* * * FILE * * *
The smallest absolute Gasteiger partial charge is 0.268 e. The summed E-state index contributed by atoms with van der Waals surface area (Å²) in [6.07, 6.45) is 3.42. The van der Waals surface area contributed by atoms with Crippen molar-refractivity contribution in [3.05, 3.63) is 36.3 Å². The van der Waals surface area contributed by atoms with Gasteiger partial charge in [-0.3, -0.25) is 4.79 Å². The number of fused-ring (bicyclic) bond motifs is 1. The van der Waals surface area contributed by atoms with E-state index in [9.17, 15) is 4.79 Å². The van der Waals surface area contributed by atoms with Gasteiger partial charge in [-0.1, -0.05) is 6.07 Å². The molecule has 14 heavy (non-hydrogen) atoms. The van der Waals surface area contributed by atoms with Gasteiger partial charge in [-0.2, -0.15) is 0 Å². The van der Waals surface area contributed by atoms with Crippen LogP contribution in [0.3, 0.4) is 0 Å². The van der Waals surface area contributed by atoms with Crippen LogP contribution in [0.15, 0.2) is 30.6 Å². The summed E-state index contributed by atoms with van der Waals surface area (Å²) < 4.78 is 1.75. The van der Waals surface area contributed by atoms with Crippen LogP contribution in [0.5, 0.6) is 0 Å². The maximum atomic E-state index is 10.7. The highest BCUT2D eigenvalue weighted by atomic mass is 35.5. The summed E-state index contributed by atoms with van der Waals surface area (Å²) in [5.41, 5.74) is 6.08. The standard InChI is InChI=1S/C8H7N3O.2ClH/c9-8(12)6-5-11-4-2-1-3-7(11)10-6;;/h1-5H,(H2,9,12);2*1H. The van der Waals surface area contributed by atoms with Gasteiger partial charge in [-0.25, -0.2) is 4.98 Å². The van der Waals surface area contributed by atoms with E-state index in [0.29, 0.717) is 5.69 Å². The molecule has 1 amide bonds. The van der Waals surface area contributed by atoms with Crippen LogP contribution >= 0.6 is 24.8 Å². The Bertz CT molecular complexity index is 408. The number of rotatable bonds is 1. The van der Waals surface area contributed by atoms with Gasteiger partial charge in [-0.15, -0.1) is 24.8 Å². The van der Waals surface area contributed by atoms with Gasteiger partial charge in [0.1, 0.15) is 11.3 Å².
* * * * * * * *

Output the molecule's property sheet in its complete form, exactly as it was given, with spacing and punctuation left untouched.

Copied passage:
The smallest absolute Gasteiger partial charge is 0.268 e. The summed E-state index contributed by atoms with van der Waals surface area (Å²) in [6.07, 6.45) is 3.42. The van der Waals surface area contributed by atoms with Crippen molar-refractivity contribution in [3.05, 3.63) is 36.3 Å². The van der Waals surface area contributed by atoms with Gasteiger partial charge in [-0.3, -0.25) is 4.79 Å². The number of fused-ring (bicyclic) bond motifs is 1. The van der Waals surface area contributed by atoms with E-state index in [9.17, 15) is 4.79 Å². The van der Waals surface area contributed by atoms with Gasteiger partial charge in [-0.1, -0.05) is 6.07 Å². The molecule has 14 heavy (non-hydrogen) atoms. The van der Waals surface area contributed by atoms with Gasteiger partial charge in [-0.2, -0.15) is 0 Å². The van der Waals surface area contributed by atoms with Crippen LogP contribution in [0.3, 0.4) is 0 Å². The van der Waals surface area contributed by atoms with Crippen LogP contribution in [0.15, 0.2) is 30.6 Å². The summed E-state index contributed by atoms with van der Waals surface area (Å²) < 4.78 is 1.75. The van der Waals surface area contributed by atoms with Crippen LogP contribution in [0.5, 0.6) is 0 Å². The maximum atomic E-state index is 10.7. The highest BCUT2D eigenvalue weighted by atomic mass is 35.5. The summed E-state index contributed by atoms with van der Waals surface area (Å²) in [5.41, 5.74) is 6.08. The standard InChI is InChI=1S/C8H7N3O.2ClH/c9-8(12)6-5-11-4-2-1-3-7(11)10-6;;/h1-5H,(H2,9,12);2*1H. The van der Waals surface area contributed by atoms with Gasteiger partial charge in [-0.25, -0.2) is 4.98 Å². The van der Waals surface area contributed by atoms with E-state index in [0.29, 0.717) is 5.69 Å². The molecule has 1 amide bonds. The van der Waals surface area contributed by atoms with Crippen LogP contribution >= 0.6 is 24.8 Å². The Bertz CT molecular complexity index is 408. The number of rotatable bonds is 1. The van der Waals surface area contributed by atoms with Gasteiger partial charge in [-0.15, -0.1) is 24.8 Å². The van der Waals surface area contributed by atoms with Gasteiger partial charge in [0.1, 0.15) is 11.3 Å².